When scientists talk about the consequences of climate change, it can mean more than how we human beings will be impacted by higher temperatures, rising seas and serious storms. Plants and trees are also feeling the change, but they can't move out of the way. Researchers have developed a new tool to overcome a major challenge of predicting how organisms may respond to climate change.

Contact: Amy Pelsinsky
apelsinsky@umces.edu
410-330-1389
University of Maryland Center for Environmental Science

Public Release: 1-Oct-2014
Physical Review Letters
Hide and seek: Sterile neutrinos remain elusive
The Daya Bay Collaboration, an international group of scientists studying the subtle transformations of subatomic particles called neutrinos, is publishing its first results on the search for a so-called sterile neutrino, a possible new type of neutrino beyond the three known neutrino 'flavors,' or types. The existence of this elusive particle, if proven, would have a profound impact on our understanding of the universe, and could impact the design of future neutrino experiments.

Contact: Karen McNulty Walsh
kmcnulty@bnl.gov
631-344-8350
DOE/Brookhaven National Laboratory

Public Release: 1-Oct-2014
Journal of Sustainable Development
Ethical filament: Can fair trade plastic save people and the planet?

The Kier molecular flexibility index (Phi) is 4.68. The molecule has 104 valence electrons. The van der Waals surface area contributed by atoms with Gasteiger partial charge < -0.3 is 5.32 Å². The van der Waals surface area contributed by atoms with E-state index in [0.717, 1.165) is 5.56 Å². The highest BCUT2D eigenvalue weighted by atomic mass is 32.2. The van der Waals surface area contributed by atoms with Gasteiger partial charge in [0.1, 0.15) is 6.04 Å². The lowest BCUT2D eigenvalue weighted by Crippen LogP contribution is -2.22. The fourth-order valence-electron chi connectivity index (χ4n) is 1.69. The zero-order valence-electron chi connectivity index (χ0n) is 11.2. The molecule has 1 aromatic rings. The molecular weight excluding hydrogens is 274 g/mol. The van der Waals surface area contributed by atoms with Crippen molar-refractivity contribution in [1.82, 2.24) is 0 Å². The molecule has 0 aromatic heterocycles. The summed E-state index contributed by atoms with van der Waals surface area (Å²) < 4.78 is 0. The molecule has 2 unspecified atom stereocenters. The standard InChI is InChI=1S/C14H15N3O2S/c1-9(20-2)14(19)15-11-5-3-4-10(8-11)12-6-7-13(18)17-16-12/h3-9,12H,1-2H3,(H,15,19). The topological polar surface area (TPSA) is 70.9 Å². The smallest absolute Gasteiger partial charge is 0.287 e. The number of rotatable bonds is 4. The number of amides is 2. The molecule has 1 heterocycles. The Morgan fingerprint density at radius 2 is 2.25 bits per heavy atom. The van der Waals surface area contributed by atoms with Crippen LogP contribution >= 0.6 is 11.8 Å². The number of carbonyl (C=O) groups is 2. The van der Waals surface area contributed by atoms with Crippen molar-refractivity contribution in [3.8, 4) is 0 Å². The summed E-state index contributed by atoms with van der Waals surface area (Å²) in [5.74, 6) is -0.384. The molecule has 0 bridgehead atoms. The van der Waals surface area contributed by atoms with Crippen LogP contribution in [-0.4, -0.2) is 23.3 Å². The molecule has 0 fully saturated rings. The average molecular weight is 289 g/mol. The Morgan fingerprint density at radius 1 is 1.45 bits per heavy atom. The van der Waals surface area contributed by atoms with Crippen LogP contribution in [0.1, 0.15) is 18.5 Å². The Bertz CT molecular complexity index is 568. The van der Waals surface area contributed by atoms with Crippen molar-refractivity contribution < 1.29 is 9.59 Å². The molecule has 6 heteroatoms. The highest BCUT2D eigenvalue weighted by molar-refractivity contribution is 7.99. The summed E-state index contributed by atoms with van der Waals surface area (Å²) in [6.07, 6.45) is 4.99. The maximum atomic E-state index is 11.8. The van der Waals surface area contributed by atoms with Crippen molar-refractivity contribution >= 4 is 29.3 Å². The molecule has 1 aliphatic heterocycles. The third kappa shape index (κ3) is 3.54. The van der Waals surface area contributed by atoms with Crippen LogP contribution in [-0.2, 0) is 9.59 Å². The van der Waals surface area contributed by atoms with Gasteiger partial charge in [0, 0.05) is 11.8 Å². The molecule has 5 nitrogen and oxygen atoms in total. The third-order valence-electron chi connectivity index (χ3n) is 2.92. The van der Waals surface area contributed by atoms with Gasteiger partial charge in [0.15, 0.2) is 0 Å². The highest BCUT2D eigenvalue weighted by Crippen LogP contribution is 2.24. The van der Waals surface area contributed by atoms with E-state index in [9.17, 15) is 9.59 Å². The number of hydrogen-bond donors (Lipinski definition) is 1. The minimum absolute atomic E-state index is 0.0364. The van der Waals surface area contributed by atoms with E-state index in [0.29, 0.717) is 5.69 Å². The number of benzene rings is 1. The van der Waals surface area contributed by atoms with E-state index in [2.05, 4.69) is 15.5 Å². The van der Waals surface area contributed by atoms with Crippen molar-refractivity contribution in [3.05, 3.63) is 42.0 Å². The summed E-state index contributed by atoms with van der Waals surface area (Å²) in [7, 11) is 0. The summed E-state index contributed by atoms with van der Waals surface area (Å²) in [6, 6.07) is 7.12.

New standards for 3-D printing filament aim to make life better for some of the world's poorest people while providing a market for plastic trash.

Contact: Jennifer Donovan
jbdonova@mtu.edu
906-487-4521
Michigan Technological University

Public Release: 1-Oct-2014
ACS Nano
New absorber will lead to better biosensors
Northwestern University's Koray Aydin designed a new nanostructure that absorbs ultranarrow bands of light spectrum and can be used in a number of applications, including the creation of more sensitive biosensors.

Contact: Megan Fellman
fellman@northwestern.edu
847-491-3115
Northwestern University

Public Release: 1-Oct-2014
Nature Neuroscience
Neural activity predicts the timing of spontaneous decisions
Researchers have discovered a new type of brain activity that underlies the timing of voluntary actions, allowing them to forecast when a spontaneous decision will occur more than a second in advance. 'Experiments like this have been used to argue that free will is an illusion, but we think that this interpretation is mistaken,' says Zachary Mainen, a neuroscientist at the Champalimaud Centre for the Unknown, in Lisbon, Portugal, who led the research, published on Sept. 28, 2014, in the journal Nature Neuroscience.